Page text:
Comparative structural analysis of haemagglutinin proteins from type A influenza viruses: conserved and variable features.

Righetto I, Milani A, Cattoli G, Filippini F - BMC Bioinformatics (2014)

Isopotential contours (top), heat maps (middle) and density plots (bottom) of HA1 subregions. See Figure 1 caption for details. Isopotential contours are plotted at ±2kBT/e.
© Copyright Policy - open-access
Related In: Results  -  Collection

License 1 - License 2
Show All Figures
getmorefigures.php?uid=PMC4265342&req=5

Fig3: Isopotential contours (top), heat maps (middle) and density plots (bottom) of HA1 subregions. See Figure 1 caption for details. Isopotential contours are plotted at ±2kBT/e.
Mentions: In order to perform analyses taking into account the influence of ionic strength (I), the spatial distribution of the electrostatic potential was calculated at both I = 0 mM (Coulombic interactions unscreened by counter-ions) and I = 150 mM (physiological), assuming +1/-1 charges for the counter-ions. Prior to electrostatic potential calculations, partial charges and van der Waals radii were assigned with PDB2PQR [25,26]; then, linear Poisson-Boltzmann (PB) equation calculations were carried out by using Adaptive PB Solver (APBS) [27] through Opal web service (see Methods). The spatial distribution of the electrostatic potential was determined for each HA subregion, monomers and trimers, comparing the six available HA structures to identify possible HA-specific signatures. In particular, we focused on the role of charge distribution as visualized by isopotential contours within the tertiary structure and on classifying conservation and divergence among the different HAs. In order to evaluate electrostatic distance (ED) also in a quantitative way, clustering of the spatial distributions of the electrostatic potentials was obtained by WebPIPSA (Protein Interaction Property Similarity Analysis; [28], having the use of Hodgkin and Carbo similarity index (SI) [29] (see Methods). The Carbo SI is sensitive to the shape of the potential being considered but not the magnitude, whereas the Hodgkin SI is sensitive to both shape and magnitude. Therefore, WebPIPSA results obtained using the Hodgkin SI are shown in Figures 1, 2, 3, 4 and 5, and evidence from analyses performed using the Carbo SI is cited to confirm parameter independent data.Figure 1

Bottom Line: We found that structural closeness and primary sequence similarity are not always tightly related; moreover, type-specific features could be inferred when comparing surface properties of haemagglutinin subregions, monomers and trimers, in terms of electrostatics and hydropathy.Focusing on H5N1, we found that variation at the receptor binding domain surface intriguingly relates to branching of still circulating clades from those ones that are no longer circulating.In particular, variation in electrostatic and hydropathy patches can provide molecular evolution markers: intriguing surface charge redistribution characterizing the haemagglutinin receptor binding domains from circulating H5N1 clades 2 and 7 might have contributed to antigenic escape hence to their evolutionary success and spreading.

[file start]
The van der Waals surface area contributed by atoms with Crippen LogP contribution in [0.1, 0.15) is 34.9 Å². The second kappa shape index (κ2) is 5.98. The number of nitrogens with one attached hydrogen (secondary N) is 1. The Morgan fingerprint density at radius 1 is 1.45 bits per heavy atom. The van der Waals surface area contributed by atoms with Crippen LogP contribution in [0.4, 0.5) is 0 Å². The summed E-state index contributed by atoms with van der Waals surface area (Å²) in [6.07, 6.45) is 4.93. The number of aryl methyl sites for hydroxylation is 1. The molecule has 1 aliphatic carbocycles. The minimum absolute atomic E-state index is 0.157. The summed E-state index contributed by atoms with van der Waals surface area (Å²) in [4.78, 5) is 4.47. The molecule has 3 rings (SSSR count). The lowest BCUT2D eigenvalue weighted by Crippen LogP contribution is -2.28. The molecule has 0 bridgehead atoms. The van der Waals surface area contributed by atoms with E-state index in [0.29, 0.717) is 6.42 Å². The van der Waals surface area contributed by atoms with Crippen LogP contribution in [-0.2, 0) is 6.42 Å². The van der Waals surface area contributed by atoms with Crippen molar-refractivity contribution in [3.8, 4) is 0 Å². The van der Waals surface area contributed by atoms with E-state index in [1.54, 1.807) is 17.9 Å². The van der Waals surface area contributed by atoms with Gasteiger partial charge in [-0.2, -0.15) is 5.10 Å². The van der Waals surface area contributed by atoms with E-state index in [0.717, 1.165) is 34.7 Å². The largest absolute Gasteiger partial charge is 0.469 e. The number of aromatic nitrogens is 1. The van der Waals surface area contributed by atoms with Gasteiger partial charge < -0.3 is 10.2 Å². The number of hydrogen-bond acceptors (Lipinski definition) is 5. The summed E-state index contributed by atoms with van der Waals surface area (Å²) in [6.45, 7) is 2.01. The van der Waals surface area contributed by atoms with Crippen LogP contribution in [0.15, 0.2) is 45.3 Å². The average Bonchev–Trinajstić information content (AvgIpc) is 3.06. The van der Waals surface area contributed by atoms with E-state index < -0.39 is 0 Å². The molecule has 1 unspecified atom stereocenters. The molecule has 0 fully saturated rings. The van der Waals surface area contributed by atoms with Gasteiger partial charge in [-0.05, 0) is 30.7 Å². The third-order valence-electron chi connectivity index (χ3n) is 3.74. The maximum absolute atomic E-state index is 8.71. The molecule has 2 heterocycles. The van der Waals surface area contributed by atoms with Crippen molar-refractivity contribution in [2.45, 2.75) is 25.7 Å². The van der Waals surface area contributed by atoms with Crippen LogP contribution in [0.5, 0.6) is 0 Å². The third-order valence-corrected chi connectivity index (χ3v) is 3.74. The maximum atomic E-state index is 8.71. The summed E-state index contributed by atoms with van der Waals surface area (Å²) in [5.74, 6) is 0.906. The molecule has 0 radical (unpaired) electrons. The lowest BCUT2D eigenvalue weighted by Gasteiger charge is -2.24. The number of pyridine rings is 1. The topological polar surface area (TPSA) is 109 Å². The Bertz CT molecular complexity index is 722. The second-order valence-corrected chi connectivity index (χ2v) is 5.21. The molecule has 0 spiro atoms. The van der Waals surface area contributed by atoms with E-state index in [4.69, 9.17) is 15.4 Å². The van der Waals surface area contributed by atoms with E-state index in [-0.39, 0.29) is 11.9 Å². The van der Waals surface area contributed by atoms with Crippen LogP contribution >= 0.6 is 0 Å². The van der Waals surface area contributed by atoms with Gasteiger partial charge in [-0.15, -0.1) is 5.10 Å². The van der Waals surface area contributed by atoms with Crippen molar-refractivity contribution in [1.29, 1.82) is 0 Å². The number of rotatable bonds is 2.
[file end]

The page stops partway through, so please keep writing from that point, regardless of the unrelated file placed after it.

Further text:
View Article: PubMed Central - PubMed

Affiliation: Molecular Biology and Bioinformatics Unit (MOLBINFO), Department of Biology, University of Padua, via U. Bassi 58/B, 35131, Padova, Italy. irene.righetto@bio.unipd.it.

ABSTRACT

Background: Genome variation is very high in influenza A viruses. However, viral evolution and spreading is strongly influenced by immunogenic features and capacity to bind host cells, depending in turn on the two major capsidic proteins. Therefore, such viruses are classified based on haemagglutinin and neuraminidase types, e.g. H5N1. Current analyses of viral evolution are based on serological and primary sequence comparison; however, comparative structural analysis of capsidic proteins can provide functional insights on surface regions possibly crucial to antigenicity and cell binding.

Results: We performed extensive structural comparison of influenza virus haemagglutinins and of their domains and subregions to investigate type- and/or domain-specific variation. We found that structural closeness and primary sequence similarity are not always tightly related; moreover, type-specific features could be inferred when comparing surface properties of haemagglutinin subregions, monomers and trimers, in terms of electrostatics and hydropathy. Focusing on H5N1, we found that variation at the receptor binding domain surface intriguingly relates to branching of still circulating clades from those ones that are no longer circulating.

Conclusions: Evidence from this work suggests that integrating phylogenetic and serological analyses by extensive structural comparison can help in understanding the 'functional evolution' of viral surface determinants. In particular, variation in electrostatic and hydropathy patches can provide molecular evolution markers: intriguing surface charge redistribution characterizing the haemagglutinin receptor binding domains from circulating H5N1 clades 2 and 7 might have contributed to antigenic escape hence to their evolutionary success and spreading.

Show MeSH
Related in: MedlinePlus